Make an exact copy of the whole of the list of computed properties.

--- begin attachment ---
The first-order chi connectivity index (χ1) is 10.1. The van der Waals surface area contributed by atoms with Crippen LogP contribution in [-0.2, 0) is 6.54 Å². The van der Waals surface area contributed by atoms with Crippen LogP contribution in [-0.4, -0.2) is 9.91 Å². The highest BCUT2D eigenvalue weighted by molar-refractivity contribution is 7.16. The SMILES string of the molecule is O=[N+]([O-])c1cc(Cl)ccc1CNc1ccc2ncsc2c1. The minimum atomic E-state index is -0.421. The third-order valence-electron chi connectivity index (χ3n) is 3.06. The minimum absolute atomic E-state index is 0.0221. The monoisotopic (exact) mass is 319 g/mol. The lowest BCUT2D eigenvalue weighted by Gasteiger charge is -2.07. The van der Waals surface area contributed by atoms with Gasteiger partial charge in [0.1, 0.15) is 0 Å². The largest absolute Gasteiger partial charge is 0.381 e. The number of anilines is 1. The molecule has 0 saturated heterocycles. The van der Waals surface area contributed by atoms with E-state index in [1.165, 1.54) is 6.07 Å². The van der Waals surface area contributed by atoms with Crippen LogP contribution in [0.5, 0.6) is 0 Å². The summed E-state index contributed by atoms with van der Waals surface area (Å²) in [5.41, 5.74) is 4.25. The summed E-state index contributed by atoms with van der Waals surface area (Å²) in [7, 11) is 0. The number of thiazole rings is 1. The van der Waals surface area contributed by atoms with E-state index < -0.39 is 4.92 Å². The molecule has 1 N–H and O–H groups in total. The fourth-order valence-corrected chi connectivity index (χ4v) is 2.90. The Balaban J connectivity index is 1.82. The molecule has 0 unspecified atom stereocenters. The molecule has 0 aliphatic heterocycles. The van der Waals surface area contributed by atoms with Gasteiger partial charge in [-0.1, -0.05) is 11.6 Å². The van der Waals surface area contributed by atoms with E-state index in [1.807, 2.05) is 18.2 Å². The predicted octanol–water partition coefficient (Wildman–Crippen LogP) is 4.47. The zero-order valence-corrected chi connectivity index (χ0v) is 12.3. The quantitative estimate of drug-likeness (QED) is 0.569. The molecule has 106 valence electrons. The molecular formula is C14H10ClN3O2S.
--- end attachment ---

The first-order chi connectivity index (χ1) is 10.1. The van der Waals surface area contributed by atoms with Crippen LogP contribution in [-0.2, 0) is 6.54 Å². The van der Waals surface area contributed by atoms with Crippen LogP contribution in [-0.4, -0.2) is 9.91 Å². The highest BCUT2D eigenvalue weighted by molar-refractivity contribution is 7.16. The SMILES string of the molecule is O=[N+]([O-])c1cc(Cl)ccc1CNc1ccc2ncsc2c1. The minimum atomic E-state index is -0.421. The third-order valence-electron chi connectivity index (χ3n) is 3.06. The minimum absolute atomic E-state index is 0.0221. The monoisotopic (exact) mass is 319 g/mol. The lowest BCUT2D eigenvalue weighted by Gasteiger charge is -2.07. The van der Waals surface area contributed by atoms with Gasteiger partial charge in [0.1, 0.15) is 0 Å². The largest absolute Gasteiger partial charge is 0.381 e. The number of anilines is 1. The molecule has 0 saturated heterocycles. The van der Waals surface area contributed by atoms with E-state index in [1.165, 1.54) is 6.07 Å². The van der Waals surface area contributed by atoms with Crippen LogP contribution in [0.5, 0.6) is 0 Å². The summed E-state index contributed by atoms with van der Waals surface area (Å²) in [5.41, 5.74) is 4.25. The summed E-state index contributed by atoms with van der Waals surface area (Å²) in [7, 11) is 0. The number of thiazole rings is 1. The van der Waals surface area contributed by atoms with E-state index < -0.39 is 4.92 Å². The molecule has 1 N–H and O–H groups in total. The fourth-order valence-corrected chi connectivity index (χ4v) is 2.90. The Balaban J connectivity index is 1.82. The molecule has 0 unspecified atom stereocenters. The molecule has 0 aliphatic heterocycles. The van der Waals surface area contributed by atoms with Gasteiger partial charge in [-0.1, -0.05) is 11.6 Å². The van der Waals surface area contributed by atoms with E-state index in [1.807, 2.05) is 18.2 Å². The predicted octanol–water partition coefficient (Wildman–Crippen LogP) is 4.47. The zero-order valence-corrected chi connectivity index (χ0v) is 12.3. The quantitative estimate of drug-likeness (QED) is 0.569. The molecule has 106 valence electrons. The molecular formula is C14H10ClN3O2S.